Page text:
George Milpurrurru was raised in his father’s country Ngalyindi, the Ganalbingu outstation, which straddles a ridge to the east side of the Arafura swamp. The swamp, in the middle section of the Glyde River, is home to flocks of water birds, fresh water plants, snakes, and a rich array of other flora and fauna. This Eden became the wellspring from which Milpurrurru’s drew his artistic inspiration. He began to paint under the guidance of his father, Nhulmarmar and, as Judith Ryan observed, 'Nhulmarmar’s art prefigures that of his son, Milpurrurru, in its capricious reversals of tone and patterning and its graphic power'. Indeed, Milpurrurru’s mastery over the play between foreground and background characterizes his paintings in which blocks of flat colour and intricate rarrk cross-hatching create a strong graphic effect. His style traversed stylistic conventions across Arnhem Land and sythesised these into highly designed compositions. In doing so, he drew on the aesthetic traditions of Western Arnhem Land artists, who applied cross-hatching solely within the figurative or schematic motifs of the work, while at the same time borrowing on the Eastern Arnhem Land convention of leaving figures unadorned, depicted in black against a heavily patterned background. Yet even in this variation, Milpurrurru stood outside Eastern Arnhem Land conventions in preferring to create complex arrangements of intersecting patterns.
He first began selling his work in the 1970's for just ten pounds, most notably to the mission superintendent at Milingimbi, Alan Fidock, and art dealer Dorothy Bennett. However with the establishment of Bula Bula Arts at Ramingining in the late 1970’s, Milpurrurru and others were enabled to establish successful artistic careers. Djon Mundine became the art adviser in the community and by 1979 one of Milpurrurru’s paintings, of men hunting in their canoes, was commissioned for the 1979 Biennale of Sydney.
The fact that Milpurrurru cannot be easily distinguished by a set of simple stylistic conventions is testament to his individual innovation. It is also, however, an indication of the lack of homogeneity amongst Central Arnhem Land artists, specifically during the 1980's at Ramingining. Milpurrurru led pioneering leaps in redefining the structural parameters inherited by previous generations of artists, creating barks of grand scale, painted with piercing clarity, compared to the more organic and rudimentary works produced by artists of the previous generation.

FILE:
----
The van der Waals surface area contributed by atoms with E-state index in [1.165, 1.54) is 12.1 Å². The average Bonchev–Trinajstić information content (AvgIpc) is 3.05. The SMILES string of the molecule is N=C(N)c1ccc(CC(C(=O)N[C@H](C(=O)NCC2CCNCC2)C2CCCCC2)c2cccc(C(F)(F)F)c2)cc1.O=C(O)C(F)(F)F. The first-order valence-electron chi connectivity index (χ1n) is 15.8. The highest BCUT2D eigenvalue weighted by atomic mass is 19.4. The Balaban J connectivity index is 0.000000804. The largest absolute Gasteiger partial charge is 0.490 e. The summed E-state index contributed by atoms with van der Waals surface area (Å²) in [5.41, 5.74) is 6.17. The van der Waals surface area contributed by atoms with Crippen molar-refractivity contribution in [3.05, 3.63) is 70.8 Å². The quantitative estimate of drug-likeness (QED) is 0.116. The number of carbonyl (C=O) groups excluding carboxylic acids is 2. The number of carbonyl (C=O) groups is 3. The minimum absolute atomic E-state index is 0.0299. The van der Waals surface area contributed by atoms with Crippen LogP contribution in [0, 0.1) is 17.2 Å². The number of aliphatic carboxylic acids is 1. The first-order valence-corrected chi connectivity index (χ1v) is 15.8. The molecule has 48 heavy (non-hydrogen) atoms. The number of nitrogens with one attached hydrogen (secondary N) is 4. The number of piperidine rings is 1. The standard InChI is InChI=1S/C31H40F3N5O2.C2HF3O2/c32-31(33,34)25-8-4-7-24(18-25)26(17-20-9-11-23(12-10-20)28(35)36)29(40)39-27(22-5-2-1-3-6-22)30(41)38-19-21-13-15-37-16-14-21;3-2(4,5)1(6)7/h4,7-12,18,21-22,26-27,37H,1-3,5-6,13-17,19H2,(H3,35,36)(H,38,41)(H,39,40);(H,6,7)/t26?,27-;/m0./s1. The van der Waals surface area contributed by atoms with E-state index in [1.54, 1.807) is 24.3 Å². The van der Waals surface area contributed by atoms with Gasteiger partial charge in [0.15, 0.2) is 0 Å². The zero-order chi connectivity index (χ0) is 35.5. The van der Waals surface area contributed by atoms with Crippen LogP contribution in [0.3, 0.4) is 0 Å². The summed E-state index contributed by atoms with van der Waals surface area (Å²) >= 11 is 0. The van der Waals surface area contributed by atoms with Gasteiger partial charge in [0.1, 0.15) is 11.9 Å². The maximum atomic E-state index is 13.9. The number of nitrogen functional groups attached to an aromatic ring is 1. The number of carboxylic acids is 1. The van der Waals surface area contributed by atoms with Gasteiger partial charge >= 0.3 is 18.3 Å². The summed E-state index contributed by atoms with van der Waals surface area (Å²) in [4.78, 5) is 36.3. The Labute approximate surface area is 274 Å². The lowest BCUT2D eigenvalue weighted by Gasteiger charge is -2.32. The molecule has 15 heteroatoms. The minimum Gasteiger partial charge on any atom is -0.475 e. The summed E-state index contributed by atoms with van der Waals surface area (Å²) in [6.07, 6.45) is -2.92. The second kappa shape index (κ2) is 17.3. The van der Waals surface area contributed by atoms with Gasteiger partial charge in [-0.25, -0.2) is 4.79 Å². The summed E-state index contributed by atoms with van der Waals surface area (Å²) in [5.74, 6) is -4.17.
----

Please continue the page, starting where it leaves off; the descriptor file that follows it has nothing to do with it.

One of Milpurrurru’s central narratives is that of the Magpie Geese; a Dreaming that lies at the heart of Ganalbingu ceremonial life. At the end of the monsoon period the Gumang (geese) lay their eggs. The Ganalbingu then venture out in stringy bark canoes to hunt the eggs. A ceremony called Gurrumbumbungu is held in conjunction with the hunting to ensure the geese will lay again. During the ceremony men perform the Goose dance with cooked eggs, which are later given to the women to rub over their newborn babies. Milpurrurru performed this dance as a ceremonial leader of his people for the opening of the 1986 Biennale of Sydney. The performance demonstrated the diversity of his creative output, as well as the intimate relationships between different aspects of Ganalbingu culture. Milpurrurru mastered not only painting and dance, but could also fashion his own canoes, woven fish traps, tools, and even his own house, each separate skill part of a holistic tradition.
George Milpurrurru and his contemporaries were attributed with placing Central Arnhem Land firmly on the art map during the 1980's and 1990's. Along with other Ramingining artists such as David Malangi, Jimmy Wululu, Jack Wunuwun, and Djardi Ashley, Milpurrurru was increasingly included in major exhibitions. Their zest to experiment by combining a diverse array of artistic traditions beyond those that were culturally prescribed gained them the public recognition that enabled Milpurrurru to take advantage of a blossoming gallery scene. He held his first solo exhibition in 1985 at the Aboriginal Arts Australia Gallery in Sydney a year before he exhibited in the Biennale of Sydney for the second time. Most importantly he was a major contributor to the 200-pole Aboriginal Memorial housed in the National Gallery of Canberra, the most significant Indigenous contribution to the 1988 celebration of the U.N. Year of Indigenous Peoples. In 1993 he became the first Aboriginal artist to be honoured with a solo retrospective exhibition at the National Gallery of Australia.